Dismiss Notice
Join Physics Forums Today!
The friendliest, high quality science and math community on the planet! Everyone who loves science is here!

Path integral of Richard Feynman

  1. Jun 24, 2004 #1
    Good morning,
    After Feynman formulation's of quantum mechanics, he expressed the propagator in function of path integral by this formula:

    $G(x,t;x_i,t_i)=\int\int exp{\frac{i}{\hbar}\int_{t_i}^{t}L(x,\dot{x},P)dt'}DxDp$
    the question is how we can define the integral measure Dx and Dp?
    thanks
     
  2. jcsd
  3. Jun 24, 2004 #2

    robphy

    User Avatar
    Science Advisor
    Homework Helper
    Gold Member

  4. Jun 24, 2004 #3

    reilly

    User Avatar
    Science Advisor

    Actually, Kiyosi Ito solved the measure problem for the Feynman integral in 1960 (see Proceedings of the Fourth Berkeley Symposium on Mathematical Statistics and Probability, Volume II, U. Cal Press, 1961. pp 227-238) He solves the problem for a non-relativistic H for a free particle and for a particle in a constant force field. He also solves the measure problem for the Weiner Integral, essentiall the Feynman integral after a Wick rotation ( t-> it), which describes brownian motion/heat flow.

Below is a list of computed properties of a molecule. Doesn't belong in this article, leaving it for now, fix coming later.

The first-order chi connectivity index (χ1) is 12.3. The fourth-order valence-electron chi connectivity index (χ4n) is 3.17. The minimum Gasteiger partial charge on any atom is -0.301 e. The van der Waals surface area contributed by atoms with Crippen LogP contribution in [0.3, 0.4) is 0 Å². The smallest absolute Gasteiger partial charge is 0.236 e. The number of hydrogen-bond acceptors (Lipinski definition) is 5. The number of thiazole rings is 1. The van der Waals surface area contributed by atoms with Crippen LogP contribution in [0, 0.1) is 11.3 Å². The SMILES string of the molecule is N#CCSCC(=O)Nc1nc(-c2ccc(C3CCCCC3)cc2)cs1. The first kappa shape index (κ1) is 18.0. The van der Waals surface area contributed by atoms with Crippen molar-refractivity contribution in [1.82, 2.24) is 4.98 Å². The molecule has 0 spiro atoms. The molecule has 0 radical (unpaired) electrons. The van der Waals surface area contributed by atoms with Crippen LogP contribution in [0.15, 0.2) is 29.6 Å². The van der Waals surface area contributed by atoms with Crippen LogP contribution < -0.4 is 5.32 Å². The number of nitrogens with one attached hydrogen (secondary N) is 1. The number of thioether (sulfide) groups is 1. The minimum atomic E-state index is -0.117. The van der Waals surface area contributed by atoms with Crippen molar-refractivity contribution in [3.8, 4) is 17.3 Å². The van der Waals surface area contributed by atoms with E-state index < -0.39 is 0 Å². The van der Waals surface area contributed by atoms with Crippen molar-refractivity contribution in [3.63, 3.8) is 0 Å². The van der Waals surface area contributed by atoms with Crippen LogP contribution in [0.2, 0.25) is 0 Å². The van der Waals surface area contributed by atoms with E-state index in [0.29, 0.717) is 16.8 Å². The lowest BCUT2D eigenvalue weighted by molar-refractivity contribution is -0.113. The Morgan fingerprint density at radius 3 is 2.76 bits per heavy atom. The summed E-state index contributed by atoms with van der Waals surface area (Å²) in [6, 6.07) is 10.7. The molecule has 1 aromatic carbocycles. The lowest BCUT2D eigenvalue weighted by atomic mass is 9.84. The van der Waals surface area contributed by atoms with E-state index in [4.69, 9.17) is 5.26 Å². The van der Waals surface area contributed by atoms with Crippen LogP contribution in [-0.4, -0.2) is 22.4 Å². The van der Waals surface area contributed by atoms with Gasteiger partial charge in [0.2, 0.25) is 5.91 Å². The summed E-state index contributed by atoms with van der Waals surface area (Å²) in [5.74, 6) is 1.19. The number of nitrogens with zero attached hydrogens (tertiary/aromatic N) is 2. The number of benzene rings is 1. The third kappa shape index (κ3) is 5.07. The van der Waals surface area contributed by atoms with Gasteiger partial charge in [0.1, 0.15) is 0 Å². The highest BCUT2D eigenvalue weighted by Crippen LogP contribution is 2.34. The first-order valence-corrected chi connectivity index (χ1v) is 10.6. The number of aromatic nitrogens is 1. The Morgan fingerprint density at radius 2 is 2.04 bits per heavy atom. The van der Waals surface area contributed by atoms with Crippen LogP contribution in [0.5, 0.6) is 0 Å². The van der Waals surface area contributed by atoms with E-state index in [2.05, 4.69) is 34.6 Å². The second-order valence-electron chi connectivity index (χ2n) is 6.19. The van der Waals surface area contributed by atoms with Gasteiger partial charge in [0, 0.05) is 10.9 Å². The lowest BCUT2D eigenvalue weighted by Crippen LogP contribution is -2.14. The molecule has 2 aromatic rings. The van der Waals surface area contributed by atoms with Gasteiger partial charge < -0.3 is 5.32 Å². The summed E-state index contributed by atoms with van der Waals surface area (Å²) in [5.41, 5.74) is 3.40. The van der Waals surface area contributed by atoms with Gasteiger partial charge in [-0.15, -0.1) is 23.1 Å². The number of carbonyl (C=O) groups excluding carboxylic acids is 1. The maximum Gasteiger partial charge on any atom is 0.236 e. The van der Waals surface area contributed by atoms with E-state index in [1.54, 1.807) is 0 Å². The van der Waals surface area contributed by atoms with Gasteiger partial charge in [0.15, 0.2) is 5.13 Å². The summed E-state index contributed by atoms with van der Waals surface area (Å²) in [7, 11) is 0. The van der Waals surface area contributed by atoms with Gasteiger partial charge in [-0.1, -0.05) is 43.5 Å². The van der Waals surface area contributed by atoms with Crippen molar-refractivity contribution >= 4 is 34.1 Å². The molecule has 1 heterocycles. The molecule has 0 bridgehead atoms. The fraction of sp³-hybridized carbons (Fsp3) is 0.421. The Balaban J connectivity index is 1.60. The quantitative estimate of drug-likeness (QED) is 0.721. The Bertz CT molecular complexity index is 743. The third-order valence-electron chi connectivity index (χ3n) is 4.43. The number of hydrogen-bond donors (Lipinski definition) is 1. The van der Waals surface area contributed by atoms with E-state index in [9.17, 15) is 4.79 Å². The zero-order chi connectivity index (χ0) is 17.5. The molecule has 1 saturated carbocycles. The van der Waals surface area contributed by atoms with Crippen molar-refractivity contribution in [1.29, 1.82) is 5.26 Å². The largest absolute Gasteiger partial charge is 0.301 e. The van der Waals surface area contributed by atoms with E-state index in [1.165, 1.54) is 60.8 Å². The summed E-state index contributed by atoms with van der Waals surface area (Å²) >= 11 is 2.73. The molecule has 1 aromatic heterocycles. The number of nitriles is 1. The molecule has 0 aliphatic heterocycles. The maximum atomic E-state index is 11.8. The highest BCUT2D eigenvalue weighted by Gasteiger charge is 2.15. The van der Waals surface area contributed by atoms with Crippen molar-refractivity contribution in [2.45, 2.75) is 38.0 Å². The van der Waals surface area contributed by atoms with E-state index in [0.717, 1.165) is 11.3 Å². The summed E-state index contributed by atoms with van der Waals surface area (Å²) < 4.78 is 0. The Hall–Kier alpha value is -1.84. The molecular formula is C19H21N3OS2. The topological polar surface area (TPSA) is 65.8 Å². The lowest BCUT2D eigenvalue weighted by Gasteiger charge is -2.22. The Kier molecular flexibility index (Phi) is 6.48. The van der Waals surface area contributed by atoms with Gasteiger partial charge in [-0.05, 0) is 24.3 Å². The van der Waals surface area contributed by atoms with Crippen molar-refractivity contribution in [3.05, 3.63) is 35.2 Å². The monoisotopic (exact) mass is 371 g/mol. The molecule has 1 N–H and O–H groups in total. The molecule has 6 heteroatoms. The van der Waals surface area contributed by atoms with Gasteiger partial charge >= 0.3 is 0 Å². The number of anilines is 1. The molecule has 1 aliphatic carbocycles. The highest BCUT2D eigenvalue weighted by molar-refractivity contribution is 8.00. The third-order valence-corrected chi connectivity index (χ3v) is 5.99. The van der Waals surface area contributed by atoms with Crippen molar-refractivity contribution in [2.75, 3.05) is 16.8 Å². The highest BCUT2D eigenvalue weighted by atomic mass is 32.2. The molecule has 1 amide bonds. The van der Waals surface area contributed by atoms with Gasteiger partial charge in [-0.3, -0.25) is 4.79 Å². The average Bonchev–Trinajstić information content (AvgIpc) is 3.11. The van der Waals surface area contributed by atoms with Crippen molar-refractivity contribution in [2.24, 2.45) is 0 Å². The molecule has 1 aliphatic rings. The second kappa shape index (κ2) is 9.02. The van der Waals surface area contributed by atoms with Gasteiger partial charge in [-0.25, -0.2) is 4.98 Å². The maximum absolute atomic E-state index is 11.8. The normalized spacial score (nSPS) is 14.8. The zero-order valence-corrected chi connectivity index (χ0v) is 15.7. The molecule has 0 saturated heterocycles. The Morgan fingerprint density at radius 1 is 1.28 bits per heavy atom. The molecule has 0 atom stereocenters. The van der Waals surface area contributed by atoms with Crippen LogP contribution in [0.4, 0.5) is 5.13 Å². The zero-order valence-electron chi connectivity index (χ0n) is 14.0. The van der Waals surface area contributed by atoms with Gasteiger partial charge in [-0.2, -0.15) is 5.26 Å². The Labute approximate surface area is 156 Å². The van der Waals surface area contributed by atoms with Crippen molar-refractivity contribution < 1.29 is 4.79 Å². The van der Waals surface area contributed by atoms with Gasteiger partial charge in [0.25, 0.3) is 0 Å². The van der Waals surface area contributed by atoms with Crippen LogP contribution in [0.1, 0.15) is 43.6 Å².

The idea is to build a sequence of probability densities (measures) for absolutely continuous trajectories, x(t), and take the appropriate limits. Very heavy math.

    Ito also points out that M. Kac, and Gelfand and Yaglom had worked out rigorous approaches the Feynman's path integral. I would suspect that more has been done since that time.

    Regards,
    Reilly Atkinson
     
  5. Jun 25, 2004 #4
    The most successful effort is detailed in glimm's big book wherein he converts the integrals into Wiener interals (which are properly defined) by means of what a physicist would call a"wick rotation" as mentioned above. My understading is that "cameron's thm" shows that there are no appropriate measures in the general case.

    Streater has the following interesting things to say on the subject:

    http://www.mth.kcl.ac.uk/~streater/lostcauses.html#IX
     
Know someone interested in this topic? Share this thread via Reddit, Google+, Twitter, or Facebook

Have something to add?



Similar Discussions: Path integral of Richard Feynman
  1. Feynman Path Integral (Replies: 12)

Loading...